Saturday in Westmount

A Saturday walk that included: Paroisse Saint-Léon de Westmount, Ascension of Our Lord, Westmount City Hall, the lawn bowling club house, Westmount Park and the Holy Trinity Serbian Orthodox Church.

Westmount Park

Today’s walk between the rain storms along Melville Avenue (named after a church on the street) that runs adjacent to the park. The street had two former names: Dufferin and Elgin. The second image is a bit deceptive in its peaceful appearance.

One man was killed and another injured yesterday when the car they were riding in was ripped apart by a powerful explosion as it travelled down a quiet street in affluent Westmount.”
Globe and Mail, October 28, 1981

Apparently, an explosive device was placed inside a 1977 Mercedes. The news article provides further details:

“The bomb went off… as the car drove south along Melville Avenue… after the blast it continued down the street for about 200 feet before jumping a sidewalk, knocking down a signpost and coming to a halt (in a) softball diamond directly in front of Westmount Park Public School… about a dozen windows in an apartment building were shattered by the force of the explosion and flying debris.”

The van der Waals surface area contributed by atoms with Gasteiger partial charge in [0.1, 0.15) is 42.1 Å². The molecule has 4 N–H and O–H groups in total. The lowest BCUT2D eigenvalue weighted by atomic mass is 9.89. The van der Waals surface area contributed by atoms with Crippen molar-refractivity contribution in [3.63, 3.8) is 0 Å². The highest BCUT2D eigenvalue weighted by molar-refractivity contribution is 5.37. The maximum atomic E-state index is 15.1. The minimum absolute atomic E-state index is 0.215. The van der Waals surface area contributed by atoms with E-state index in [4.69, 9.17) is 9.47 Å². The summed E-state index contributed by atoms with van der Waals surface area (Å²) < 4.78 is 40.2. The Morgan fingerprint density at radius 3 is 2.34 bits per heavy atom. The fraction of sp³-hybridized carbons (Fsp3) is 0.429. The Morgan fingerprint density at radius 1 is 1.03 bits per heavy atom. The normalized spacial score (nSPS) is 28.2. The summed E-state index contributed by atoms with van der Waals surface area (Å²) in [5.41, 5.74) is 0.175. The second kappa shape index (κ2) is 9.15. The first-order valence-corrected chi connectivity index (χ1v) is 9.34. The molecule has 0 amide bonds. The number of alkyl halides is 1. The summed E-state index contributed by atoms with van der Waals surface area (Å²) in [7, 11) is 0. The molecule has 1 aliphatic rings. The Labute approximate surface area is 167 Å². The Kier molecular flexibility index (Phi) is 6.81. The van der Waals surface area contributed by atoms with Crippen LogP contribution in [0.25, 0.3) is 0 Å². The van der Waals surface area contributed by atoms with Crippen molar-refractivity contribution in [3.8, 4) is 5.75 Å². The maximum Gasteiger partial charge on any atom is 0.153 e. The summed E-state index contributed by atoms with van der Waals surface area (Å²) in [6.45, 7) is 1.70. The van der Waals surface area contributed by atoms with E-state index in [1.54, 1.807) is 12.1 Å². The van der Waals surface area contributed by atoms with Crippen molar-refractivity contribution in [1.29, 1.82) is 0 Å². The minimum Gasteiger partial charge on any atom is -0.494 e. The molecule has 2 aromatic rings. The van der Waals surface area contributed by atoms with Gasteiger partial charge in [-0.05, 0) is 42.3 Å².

Luckily, no bystanders were injured – thankfully, it was a study day at the school and because it was raining, when this occurred, no children or their parents were at the park.

One must agree that appearances can be deceptive and that there is a collective amnesia about such events.

Overall, an interesting walk resulting in a (very) tired dog.

Westmout Park

A hot Sunday afternoon at the park. Mostly family and friends socializing. The minority were keeping a safe distance apart and, as the weeks go by, fewer people are wearing masks. I suspect, that after 15 months of changing rules and regulations most people are tired (or confused) of the entire process.

There is, however, one positive note – for once in their lives most people have taken an active interest in the field of public health.